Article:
First and foremost, our editors verify that all translations correspond to the source text. They ensure that there are no mistranslations, the translator understood the context, the meaning of the original text was conveyed, the rules of grammar were followed, and all cultural characteristics were taken into account. 

Generally, proofreading follows closely after the translation. All potential errors are caught immediately and added to the style guide so they won’t be repeated as translation continues. Translators regularly receive feedback about their work from editors to make sure the quality remains consistent. 

When the translation and proofreading are done, the PM runs a check on the files before delivering them to the client to make sure there aren’t any tag errors, typos, double spaces, or untranslated strings. 

9. Two-year guarantee

For two years after delivering the project, we continue to bear responsibility for it and oversee the final product. We are happy to make corrections based on valid comments from players or client requests. 

In addition, once a quarter, we check player reviews ourselves and make changes if we find any comments relevant to the translation.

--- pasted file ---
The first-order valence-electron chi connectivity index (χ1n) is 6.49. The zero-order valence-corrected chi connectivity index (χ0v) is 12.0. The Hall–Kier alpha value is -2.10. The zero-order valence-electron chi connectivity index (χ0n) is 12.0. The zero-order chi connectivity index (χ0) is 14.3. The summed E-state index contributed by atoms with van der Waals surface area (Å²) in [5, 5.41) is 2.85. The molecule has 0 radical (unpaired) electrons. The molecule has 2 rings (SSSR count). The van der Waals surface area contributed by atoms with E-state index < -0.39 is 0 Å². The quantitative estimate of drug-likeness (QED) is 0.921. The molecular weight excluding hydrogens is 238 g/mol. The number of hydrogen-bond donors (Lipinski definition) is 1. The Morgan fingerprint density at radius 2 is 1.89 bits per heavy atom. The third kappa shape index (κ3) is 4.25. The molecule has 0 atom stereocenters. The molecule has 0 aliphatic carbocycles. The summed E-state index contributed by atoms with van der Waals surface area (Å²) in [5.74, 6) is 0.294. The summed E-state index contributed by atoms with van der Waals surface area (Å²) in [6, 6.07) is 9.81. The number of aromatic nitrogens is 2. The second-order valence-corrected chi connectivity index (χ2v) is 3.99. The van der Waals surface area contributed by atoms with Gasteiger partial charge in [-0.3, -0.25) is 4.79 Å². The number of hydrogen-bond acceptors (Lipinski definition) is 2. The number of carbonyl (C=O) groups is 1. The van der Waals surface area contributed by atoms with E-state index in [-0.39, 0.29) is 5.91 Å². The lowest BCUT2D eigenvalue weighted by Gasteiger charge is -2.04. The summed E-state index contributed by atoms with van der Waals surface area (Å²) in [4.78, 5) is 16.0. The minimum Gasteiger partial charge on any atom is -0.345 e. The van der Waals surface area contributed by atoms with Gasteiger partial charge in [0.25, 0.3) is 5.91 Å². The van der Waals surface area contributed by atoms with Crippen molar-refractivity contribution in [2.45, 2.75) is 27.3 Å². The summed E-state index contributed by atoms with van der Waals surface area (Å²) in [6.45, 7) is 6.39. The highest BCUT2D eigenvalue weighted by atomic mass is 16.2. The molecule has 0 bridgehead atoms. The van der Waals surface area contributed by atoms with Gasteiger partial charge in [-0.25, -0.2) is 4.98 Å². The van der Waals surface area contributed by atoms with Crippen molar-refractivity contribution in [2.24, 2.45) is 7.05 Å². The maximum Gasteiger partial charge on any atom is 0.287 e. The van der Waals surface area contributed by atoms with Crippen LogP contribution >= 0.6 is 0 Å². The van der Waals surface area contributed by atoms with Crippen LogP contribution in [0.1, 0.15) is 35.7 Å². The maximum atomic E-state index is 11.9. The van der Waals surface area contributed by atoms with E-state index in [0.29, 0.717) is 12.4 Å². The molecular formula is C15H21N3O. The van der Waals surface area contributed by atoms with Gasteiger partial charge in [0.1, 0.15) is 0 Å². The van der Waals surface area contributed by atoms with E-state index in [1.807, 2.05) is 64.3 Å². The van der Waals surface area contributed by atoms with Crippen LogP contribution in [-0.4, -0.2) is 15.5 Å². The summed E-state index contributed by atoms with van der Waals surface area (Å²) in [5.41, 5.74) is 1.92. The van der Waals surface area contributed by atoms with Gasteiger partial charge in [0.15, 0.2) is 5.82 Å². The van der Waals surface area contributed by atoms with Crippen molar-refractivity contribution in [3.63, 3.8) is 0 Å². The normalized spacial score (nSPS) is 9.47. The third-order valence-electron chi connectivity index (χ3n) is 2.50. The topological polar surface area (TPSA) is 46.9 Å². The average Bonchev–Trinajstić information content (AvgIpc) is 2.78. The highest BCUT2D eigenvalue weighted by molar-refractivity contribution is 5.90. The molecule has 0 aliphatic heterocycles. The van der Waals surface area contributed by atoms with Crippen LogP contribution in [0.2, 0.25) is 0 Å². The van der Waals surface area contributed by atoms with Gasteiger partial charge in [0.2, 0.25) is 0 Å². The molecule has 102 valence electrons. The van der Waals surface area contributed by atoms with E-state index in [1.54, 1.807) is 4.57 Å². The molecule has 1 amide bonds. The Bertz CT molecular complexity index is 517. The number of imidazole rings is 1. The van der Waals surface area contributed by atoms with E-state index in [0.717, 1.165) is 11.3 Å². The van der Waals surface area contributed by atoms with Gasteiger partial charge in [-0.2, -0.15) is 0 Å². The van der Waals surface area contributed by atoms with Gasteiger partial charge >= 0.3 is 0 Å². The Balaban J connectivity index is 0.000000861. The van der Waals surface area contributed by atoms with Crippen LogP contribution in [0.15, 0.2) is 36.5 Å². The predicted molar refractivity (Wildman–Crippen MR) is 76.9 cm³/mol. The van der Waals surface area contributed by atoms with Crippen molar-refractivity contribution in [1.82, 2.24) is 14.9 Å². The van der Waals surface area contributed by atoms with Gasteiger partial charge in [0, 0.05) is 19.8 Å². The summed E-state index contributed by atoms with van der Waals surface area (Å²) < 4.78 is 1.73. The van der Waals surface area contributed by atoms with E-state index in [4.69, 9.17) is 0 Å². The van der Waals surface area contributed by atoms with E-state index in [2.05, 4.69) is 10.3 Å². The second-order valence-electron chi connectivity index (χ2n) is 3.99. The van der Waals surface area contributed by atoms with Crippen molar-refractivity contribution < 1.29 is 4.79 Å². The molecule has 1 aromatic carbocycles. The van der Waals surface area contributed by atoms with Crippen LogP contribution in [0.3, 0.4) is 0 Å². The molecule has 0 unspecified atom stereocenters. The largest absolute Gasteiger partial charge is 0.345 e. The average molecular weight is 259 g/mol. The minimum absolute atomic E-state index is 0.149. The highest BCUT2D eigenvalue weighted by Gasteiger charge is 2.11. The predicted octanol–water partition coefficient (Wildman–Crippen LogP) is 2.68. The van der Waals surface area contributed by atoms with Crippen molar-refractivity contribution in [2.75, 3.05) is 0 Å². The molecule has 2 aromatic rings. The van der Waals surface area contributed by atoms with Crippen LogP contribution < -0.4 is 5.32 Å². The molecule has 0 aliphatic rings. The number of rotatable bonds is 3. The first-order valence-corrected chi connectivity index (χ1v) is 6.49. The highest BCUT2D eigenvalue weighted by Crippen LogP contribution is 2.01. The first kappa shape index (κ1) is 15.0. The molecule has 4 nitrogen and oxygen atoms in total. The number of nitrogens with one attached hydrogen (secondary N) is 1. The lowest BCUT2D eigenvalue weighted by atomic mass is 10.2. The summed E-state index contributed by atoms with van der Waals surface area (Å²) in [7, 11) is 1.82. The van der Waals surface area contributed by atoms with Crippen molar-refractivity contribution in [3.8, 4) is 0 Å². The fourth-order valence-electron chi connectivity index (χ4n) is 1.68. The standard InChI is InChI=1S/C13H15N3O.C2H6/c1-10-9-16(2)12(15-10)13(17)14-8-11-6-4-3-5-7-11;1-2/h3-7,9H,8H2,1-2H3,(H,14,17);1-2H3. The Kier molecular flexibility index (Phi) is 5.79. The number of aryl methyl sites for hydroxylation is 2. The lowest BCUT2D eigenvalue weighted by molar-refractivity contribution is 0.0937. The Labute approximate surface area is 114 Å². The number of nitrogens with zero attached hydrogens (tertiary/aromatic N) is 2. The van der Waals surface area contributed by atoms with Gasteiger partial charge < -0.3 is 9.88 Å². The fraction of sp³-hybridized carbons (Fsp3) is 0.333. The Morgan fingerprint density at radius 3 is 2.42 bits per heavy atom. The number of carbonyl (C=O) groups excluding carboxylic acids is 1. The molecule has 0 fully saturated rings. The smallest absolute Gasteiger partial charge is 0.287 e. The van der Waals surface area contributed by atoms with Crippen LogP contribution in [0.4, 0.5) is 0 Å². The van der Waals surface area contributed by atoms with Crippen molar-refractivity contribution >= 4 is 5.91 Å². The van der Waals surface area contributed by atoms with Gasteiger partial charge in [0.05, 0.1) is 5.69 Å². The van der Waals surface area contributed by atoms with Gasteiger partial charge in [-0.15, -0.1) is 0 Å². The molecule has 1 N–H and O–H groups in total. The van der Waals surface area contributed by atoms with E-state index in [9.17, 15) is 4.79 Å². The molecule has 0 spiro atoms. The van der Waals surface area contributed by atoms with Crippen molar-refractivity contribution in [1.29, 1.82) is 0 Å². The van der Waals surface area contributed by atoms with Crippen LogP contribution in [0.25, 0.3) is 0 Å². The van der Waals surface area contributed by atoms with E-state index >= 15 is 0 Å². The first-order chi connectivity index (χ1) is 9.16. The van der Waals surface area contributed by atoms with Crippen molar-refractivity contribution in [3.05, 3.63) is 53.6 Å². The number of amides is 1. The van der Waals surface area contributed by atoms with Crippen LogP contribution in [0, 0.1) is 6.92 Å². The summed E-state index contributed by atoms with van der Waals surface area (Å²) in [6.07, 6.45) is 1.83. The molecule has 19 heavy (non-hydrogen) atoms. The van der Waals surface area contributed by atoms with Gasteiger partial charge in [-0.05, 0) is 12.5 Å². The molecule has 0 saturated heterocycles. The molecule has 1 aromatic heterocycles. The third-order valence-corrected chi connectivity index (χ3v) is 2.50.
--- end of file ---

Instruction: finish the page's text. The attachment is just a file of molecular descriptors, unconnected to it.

A review of the Italian localization of the project Guess Their Answer: “A really fun game in magnificent Italian. Tournaments and speed. Deserves 500 stars. I won the Rome Trophy on 3/15/2021.”

10. A consistent team for your projects

If you come back to us after a while, the same team that worked on your game the first time will do it again. They are specialists who are already immersed in your project: they know it inside and out and are ready to take on new updates. 

Еxpert commentary from the development side

A fairly large part of the work included in the cost of localization is culturalization. During the translation process, the game is checked by native speakers of different cultures. They can tell you about certain risks, correct gross cultural or factual errors, and find issues in the source text. These are additional text reviews and repeated ones at that.

Managers play an important role as they would advise on any issues related to localization: how to organize and fetch texts for a particular game, what file format to choose, which fonts to select, and what set of languages is relevant for a market.

Svetlana Panova, Localization Project Manager at Playrix

When it comes to localization costs, your project’s library management is an opportunity for improvement. With every new string added to your project it becomes harder to control the price tag if you can’t distinguish legacy strings from relevant ones with certainty.

A competent localization vendor can save you a headache by providing not only translation but also “tagged-and-bagged” storage of your data for future use, whether you are adding a new language, supporting existing ones or tracking your localization quality.

Vladimir Semin, Head of Localization at Nexters